Q83            Sir Mark Hendrick: May I also ask, Sabina—Suren, you can follow up—to what extent you feel that UK SMEs in particular would benefit from these provisions?

Sabina Ciofu: A baseline point to make here is that, generally, SMEs benefit quite a lot from digital trade provisions, because they facilitate data flows, for instance, which otherwise are a rather costly endeavour for a small company to try to figure out. A ban on data localisation, for instance, is a massive win for SMEs, because that means you can try your products and services in another market and deploy them readily without ever having to set up shop in that country. There are a number of digital trade provisions that are particularly beneficial for SMEs. Of course, there are costs for large companies as well, but they are much more likely to be able to set up various subsidiary companies all over the world to deal with those provisions, as opposed to SMEs. The digital trade provisions are definitely a win for UK SMEs, and especially UK SMEs in innovative areas such as AI or FinTech; I am sure Miles will have things to add there. It is a huge benefit to have those provisions with as many markets as possible.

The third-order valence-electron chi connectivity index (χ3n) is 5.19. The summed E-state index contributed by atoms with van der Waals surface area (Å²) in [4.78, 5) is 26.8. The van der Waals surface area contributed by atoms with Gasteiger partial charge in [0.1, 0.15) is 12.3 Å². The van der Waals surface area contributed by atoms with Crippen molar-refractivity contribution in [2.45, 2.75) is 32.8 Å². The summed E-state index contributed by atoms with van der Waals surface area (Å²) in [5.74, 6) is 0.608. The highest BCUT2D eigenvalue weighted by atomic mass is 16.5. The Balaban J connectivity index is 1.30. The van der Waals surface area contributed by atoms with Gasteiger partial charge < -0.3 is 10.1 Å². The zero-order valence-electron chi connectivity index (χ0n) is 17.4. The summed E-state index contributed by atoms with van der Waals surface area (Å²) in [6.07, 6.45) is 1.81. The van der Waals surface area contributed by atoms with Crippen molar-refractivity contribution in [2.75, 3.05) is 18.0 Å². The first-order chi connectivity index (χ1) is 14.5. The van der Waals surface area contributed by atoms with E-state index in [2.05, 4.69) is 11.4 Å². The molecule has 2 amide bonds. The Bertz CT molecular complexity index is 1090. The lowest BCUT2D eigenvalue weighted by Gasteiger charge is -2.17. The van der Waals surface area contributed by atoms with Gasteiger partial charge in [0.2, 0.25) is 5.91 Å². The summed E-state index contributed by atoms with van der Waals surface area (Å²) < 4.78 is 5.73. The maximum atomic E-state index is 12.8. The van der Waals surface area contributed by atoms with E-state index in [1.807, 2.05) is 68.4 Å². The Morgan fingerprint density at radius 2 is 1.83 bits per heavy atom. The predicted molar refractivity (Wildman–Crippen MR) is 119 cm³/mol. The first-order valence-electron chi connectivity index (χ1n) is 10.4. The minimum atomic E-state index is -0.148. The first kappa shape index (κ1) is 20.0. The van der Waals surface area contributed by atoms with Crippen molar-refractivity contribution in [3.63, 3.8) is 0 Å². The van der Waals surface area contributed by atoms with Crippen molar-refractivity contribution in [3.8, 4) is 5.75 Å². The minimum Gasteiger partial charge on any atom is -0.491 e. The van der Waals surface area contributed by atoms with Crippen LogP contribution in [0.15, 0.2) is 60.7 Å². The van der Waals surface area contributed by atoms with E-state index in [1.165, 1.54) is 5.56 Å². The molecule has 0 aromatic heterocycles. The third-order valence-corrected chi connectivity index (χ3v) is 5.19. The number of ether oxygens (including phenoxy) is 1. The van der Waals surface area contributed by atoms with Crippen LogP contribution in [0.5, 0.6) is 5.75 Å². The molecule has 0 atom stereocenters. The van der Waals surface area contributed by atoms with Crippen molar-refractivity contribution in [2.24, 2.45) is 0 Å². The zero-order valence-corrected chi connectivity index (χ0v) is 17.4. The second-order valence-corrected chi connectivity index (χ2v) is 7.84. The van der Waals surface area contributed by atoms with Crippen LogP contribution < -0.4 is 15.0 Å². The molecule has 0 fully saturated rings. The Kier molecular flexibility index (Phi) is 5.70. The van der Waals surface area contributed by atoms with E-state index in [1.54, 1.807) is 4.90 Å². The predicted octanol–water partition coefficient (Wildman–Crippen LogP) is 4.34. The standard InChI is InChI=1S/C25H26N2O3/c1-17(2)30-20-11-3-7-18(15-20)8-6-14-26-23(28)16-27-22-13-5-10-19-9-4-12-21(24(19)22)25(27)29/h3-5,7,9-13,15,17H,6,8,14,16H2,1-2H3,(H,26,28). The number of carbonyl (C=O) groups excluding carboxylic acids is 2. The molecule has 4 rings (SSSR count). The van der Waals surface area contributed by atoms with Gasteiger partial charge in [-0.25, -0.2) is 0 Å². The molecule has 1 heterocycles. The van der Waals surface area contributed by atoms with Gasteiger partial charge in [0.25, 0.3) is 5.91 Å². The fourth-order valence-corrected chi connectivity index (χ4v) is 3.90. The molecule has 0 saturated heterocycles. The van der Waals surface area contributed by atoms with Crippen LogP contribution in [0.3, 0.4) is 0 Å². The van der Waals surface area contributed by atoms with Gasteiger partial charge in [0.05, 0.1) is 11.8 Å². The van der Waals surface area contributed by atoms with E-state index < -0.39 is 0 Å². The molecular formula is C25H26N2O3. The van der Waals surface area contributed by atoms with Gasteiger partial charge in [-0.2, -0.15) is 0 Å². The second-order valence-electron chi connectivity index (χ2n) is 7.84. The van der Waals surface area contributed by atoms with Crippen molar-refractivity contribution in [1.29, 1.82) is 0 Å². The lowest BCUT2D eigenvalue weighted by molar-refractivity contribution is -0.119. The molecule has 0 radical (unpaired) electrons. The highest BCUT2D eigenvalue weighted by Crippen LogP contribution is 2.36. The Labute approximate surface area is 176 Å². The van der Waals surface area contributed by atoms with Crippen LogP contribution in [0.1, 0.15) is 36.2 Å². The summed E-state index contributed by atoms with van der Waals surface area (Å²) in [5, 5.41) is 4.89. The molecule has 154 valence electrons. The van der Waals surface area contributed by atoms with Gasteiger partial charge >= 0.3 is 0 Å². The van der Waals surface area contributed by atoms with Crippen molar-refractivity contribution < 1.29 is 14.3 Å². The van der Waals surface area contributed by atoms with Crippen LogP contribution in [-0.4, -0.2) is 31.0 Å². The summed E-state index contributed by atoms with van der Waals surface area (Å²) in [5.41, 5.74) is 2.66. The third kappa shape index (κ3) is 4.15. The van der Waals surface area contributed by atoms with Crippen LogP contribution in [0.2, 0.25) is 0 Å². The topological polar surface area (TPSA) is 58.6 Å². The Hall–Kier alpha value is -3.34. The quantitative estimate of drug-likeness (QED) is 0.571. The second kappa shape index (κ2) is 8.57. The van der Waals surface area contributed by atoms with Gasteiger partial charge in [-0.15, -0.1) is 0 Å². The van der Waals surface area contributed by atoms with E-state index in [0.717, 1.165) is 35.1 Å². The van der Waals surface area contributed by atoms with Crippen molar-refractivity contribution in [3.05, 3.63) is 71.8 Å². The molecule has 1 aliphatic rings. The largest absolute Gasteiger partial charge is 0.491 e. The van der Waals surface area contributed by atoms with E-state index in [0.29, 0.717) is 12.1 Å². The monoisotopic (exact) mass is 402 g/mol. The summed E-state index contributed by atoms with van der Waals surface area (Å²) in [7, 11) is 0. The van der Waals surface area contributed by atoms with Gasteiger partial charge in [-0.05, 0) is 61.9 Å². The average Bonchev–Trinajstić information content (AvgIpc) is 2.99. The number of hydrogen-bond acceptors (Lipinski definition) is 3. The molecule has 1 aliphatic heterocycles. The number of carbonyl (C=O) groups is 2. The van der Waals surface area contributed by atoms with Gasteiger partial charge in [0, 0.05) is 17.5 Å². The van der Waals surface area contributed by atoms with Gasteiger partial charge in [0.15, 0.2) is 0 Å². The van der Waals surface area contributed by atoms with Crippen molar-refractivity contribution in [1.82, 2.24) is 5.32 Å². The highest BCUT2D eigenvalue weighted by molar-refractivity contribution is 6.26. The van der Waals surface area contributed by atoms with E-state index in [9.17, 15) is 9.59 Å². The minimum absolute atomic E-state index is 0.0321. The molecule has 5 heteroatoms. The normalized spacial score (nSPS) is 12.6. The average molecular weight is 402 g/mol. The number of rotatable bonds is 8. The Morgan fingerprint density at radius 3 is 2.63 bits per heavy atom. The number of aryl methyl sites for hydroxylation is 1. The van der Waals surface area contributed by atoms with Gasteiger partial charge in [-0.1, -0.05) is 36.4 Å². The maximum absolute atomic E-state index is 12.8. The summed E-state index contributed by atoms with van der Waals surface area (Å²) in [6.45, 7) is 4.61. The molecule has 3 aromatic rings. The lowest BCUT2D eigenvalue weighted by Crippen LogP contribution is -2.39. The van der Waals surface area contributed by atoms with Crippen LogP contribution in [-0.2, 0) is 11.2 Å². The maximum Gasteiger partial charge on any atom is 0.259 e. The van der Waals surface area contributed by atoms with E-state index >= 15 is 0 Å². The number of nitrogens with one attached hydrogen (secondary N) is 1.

I would also echo what Suren said on everything to do with helping SMEs to take advantage of those agreements. We have seen the UK-Japan agreement—a very good one on digital trade—and we have seen the UK-EU agreement, again a very good one on digital trade. While we have to negotiate these trade agreements and have as good provisions as possible, in parallel we need to develop a capacity to assist smaller companies to understand the implications and take advantage of these trade deals, because they do provide opportunities.

Q84            Sir Mark Hendrick: Suren, would you like to add anything to that?

Suren Thiru: First, I agree with what Sabina said; it is a big win for small businesses in particular, especially those first-time exporters that may be looking at some of the barriers to export. That is a really important move. More generally, looking at some of these agreements, the question is what they can stimulate going forward. International trade stimulates innovation and greater productivity, and the fact that there is this liberalisation around data flows can stimulate a lot of that, particularly in the services sector.